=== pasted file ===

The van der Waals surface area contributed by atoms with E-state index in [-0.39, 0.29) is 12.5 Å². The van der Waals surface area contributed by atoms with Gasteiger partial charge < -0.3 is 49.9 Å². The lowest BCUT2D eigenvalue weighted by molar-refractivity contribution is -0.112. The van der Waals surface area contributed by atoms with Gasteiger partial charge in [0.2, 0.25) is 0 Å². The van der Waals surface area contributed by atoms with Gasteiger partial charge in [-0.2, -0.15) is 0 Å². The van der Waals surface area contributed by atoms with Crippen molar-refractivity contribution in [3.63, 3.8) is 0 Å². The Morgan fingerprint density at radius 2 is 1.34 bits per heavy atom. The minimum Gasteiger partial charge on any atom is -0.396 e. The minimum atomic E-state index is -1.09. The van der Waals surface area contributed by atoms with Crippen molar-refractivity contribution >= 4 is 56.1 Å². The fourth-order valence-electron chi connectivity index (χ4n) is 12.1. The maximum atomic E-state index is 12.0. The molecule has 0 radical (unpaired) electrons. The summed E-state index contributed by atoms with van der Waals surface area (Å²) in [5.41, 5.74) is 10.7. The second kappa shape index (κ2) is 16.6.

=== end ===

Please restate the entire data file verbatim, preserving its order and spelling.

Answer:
The van der Waals surface area contributed by atoms with E-state index in [-0.39, 0.29) is 12.5 Å². The van der Waals surface area contributed by atoms with Gasteiger partial charge < -0.3 is 49.9 Å². The lowest BCUT2D eigenvalue weighted by molar-refractivity contribution is -0.112. The van der Waals surface area contributed by atoms with Gasteiger partial charge in [0.2, 0.25) is 0 Å². The van der Waals surface area contributed by atoms with Gasteiger partial charge in [-0.2, -0.15) is 0 Å². The van der Waals surface area contributed by atoms with Crippen molar-refractivity contribution in [3.63, 3.8) is 0 Å². The Morgan fingerprint density at radius 2 is 1.34 bits per heavy atom. The minimum Gasteiger partial charge on any atom is -0.396 e. The minimum atomic E-state index is -1.09. The van der Waals surface area contributed by atoms with Crippen molar-refractivity contribution >= 4 is 56.1 Å². The fourth-order valence-electron chi connectivity index (χ4n) is 12.1. The maximum atomic E-state index is 12.0. The molecule has 0 radical (unpaired) electrons. The summed E-state index contributed by atoms with van der Waals surface area (Å²) in [5.41, 5.74) is 10.7. The second kappa shape index (κ2) is 16.6.